28/03/2012. On 15 March the European Parliament adopted a resolution that is clear in its criticism of the latest developments in Kazakhstan, and which expresses concern with the human rights situation. In that connection, the NHC sent a statement to the European Parliament jointly with the International Partnership for Human Rights in Brussels and the Netherlands Helsinki Committee in The Hague, in an appeal to use the new cooperation agreement to push for follow-through on Kazakhstan’s human rights promises.
The Norwegian Helsinki Committee also submitted a briefing paper to Members of the European Parliament in advance of the discussion in the EP and is pleased to see that several of the points made are included in the resolution.
–It is a positive sign that the European lawmakers refer to the importance of concrete progress before any negotiations with Kazakhstan can take place, stated Secretary General of the NHC, Bjørn Engesland. However, it is crucial that this progress is also identified in specific benchmarks and subject to vigilant scrutiny.
In the statement, the three human rights organisations urge the EU to use this agreement as an opportunity to push for concrete democracy and human rights progress in the Central Asian country. The EU should make clear to the Kazakhstani government that a deepened relationship requires decisive measures to reverse the negative trend in human rights protection that recently has been seen in the country, as well as constructive reforms to deliver on human rights commitments and promises, it points out. The 15 March resolution follows extensive discussions in the European Parliament in connection with negotiations on an enhanced Partnership and Cooperation Agreement with Kazakhstan.
The NHC contributed to the discussion through its briefing paper submitted on the eve of the discussion. It outlines in particular the situation for civil society, where several activists, opposition politicians and media representatives have been subject to arrest or search over the last months. Further, we expressed concern with the response to the conflict with the oil workers in Western Kazakhstan and the lack of respect for labour rights. Finally, the briefing paper points at the restrictive law for religious organizations, which has led to de facto closure of several minority religious groups despite the fact that the period for re-registration is not yet over, and the provision describing the procedures are not yet published. Over all, the NHC pointed to the lack of correspondence between the promises Kazakhstan made on the eve of the OSCE chairmanship and the reforms actually carried out. This demonstrated clearly a lack of respect for promises made in the area of human rights and democratization, as well as for international agreements.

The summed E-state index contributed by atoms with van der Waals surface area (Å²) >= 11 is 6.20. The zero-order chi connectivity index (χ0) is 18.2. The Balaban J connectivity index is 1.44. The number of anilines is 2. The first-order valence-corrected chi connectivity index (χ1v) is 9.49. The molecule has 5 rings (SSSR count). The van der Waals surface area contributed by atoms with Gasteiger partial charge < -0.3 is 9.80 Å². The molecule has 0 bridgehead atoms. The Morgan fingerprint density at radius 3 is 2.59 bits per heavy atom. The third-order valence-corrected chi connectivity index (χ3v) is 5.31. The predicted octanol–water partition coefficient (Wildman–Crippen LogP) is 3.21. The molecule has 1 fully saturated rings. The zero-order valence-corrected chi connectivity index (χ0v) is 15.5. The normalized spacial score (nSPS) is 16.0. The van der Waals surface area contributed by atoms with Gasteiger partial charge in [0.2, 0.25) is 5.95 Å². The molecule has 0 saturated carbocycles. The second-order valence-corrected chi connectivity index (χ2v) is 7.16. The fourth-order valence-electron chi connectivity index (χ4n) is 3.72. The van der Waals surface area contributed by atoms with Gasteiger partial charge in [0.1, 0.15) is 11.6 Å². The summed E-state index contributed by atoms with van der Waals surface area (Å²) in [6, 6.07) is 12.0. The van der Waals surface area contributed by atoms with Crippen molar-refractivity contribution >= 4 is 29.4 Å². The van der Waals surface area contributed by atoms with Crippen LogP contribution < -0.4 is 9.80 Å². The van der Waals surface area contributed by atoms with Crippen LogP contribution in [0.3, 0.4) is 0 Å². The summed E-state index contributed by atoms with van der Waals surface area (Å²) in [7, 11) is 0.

Recently, both the labour union lawyer Natalya Sokolova and the editor of the opposition newspaper Vzglyad Igor Vinyavskiy have been released from imprisonment, while the opposition politician Bulat Abilov is out after serving a 15 days administrative arrest. While it is a positive signal that these civil society actors are out, it is a concern that they were arrested in the first place; Sokolova sentenced for incitement to social hatred in her work as a labour union lawyer, Socialist party leader Abilov administratively punished for participation in a demonstration against the disputed parliament elections, and Vinyavskiy accused of conspiracy to overthrow the constitutional order, in the first time this has happened to a journalist in Kazakhstan. Also, Mrs Sokolova is only out on parole, and is prohibited from working as labour union representative for the next three years. Taking into consideration how Kazakhstan used the OSCE Chairmanship for cosmetic rather than genuine reform, such acts of good will should not be mistaken for actual progress when considering the background for the arrests and the over-all working environment for civil society.
Opposition Alga party leader Vladimir Kozlov is still imprisoned along with several labour activists from Western Kazakhstan, and there are still limitations on the freedom of assembly and of expression. On this background, the recent decision that Kazakhstan is now a full-fledged member of the European Council’s Venice Commission, should also serve as a case in point. According to the Kazakhstani Constitutional Council’s Chairman Igor Rogov, this membership is “evidence of the high standards of Kazakhstan’s legal system and legislation”.
–Such statements illustrate how Europe should take caution in their engagement with Kazakhstan, explains Engesland. It is not always clear what the main motivation for Kazakhstan’s engagement is, and this should be taken into consideration during negotiations.